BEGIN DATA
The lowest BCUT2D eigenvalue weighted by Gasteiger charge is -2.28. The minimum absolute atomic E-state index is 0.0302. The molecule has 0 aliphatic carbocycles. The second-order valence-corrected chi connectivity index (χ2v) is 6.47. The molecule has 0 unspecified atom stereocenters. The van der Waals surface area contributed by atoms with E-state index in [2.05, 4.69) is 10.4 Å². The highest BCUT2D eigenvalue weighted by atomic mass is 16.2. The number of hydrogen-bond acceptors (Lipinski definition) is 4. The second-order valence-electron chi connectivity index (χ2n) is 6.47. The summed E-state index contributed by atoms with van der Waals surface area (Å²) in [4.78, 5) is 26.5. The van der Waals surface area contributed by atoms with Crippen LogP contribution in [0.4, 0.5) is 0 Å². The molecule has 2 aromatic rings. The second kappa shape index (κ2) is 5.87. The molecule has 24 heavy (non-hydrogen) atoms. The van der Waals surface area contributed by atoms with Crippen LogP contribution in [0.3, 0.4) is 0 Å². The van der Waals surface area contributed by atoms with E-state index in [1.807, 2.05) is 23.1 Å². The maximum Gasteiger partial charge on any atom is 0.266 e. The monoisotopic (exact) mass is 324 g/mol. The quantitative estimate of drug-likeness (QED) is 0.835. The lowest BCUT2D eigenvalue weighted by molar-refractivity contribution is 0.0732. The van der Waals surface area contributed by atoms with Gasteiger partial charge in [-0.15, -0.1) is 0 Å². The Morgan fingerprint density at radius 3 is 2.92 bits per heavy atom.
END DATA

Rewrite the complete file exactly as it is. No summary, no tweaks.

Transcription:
The lowest BCUT2D eigenvalue weighted by Gasteiger charge is -2.28. The minimum absolute atomic E-state index is 0.0302. The molecule has 0 aliphatic carbocycles. The second-order valence-corrected chi connectivity index (χ2v) is 6.47. The molecule has 0 unspecified atom stereocenters. The van der Waals surface area contributed by atoms with E-state index in [2.05, 4.69) is 10.4 Å². The highest BCUT2D eigenvalue weighted by atomic mass is 16.2. The number of hydrogen-bond acceptors (Lipinski definition) is 4. The second-order valence-electron chi connectivity index (χ2n) is 6.47. The summed E-state index contributed by atoms with van der Waals surface area (Å²) in [4.78, 5) is 26.5. The van der Waals surface area contributed by atoms with Crippen LogP contribution in [0.4, 0.5) is 0 Å². The molecule has 2 aromatic rings. The second kappa shape index (κ2) is 5.87. The molecule has 24 heavy (non-hydrogen) atoms. The van der Waals surface area contributed by atoms with Crippen LogP contribution in [0.3, 0.4) is 0 Å². The van der Waals surface area contributed by atoms with E-state index in [1.807, 2.05) is 23.1 Å². The maximum Gasteiger partial charge on any atom is 0.266 e. The monoisotopic (exact) mass is 324 g/mol. The quantitative estimate of drug-likeness (QED) is 0.835. The lowest BCUT2D eigenvalue weighted by molar-refractivity contribution is 0.0732. The van der Waals surface area contributed by atoms with Gasteiger partial charge in [-0.15, -0.1) is 0 Å². The Morgan fingerprint density at radius 3 is 2.92 bits per heavy atom.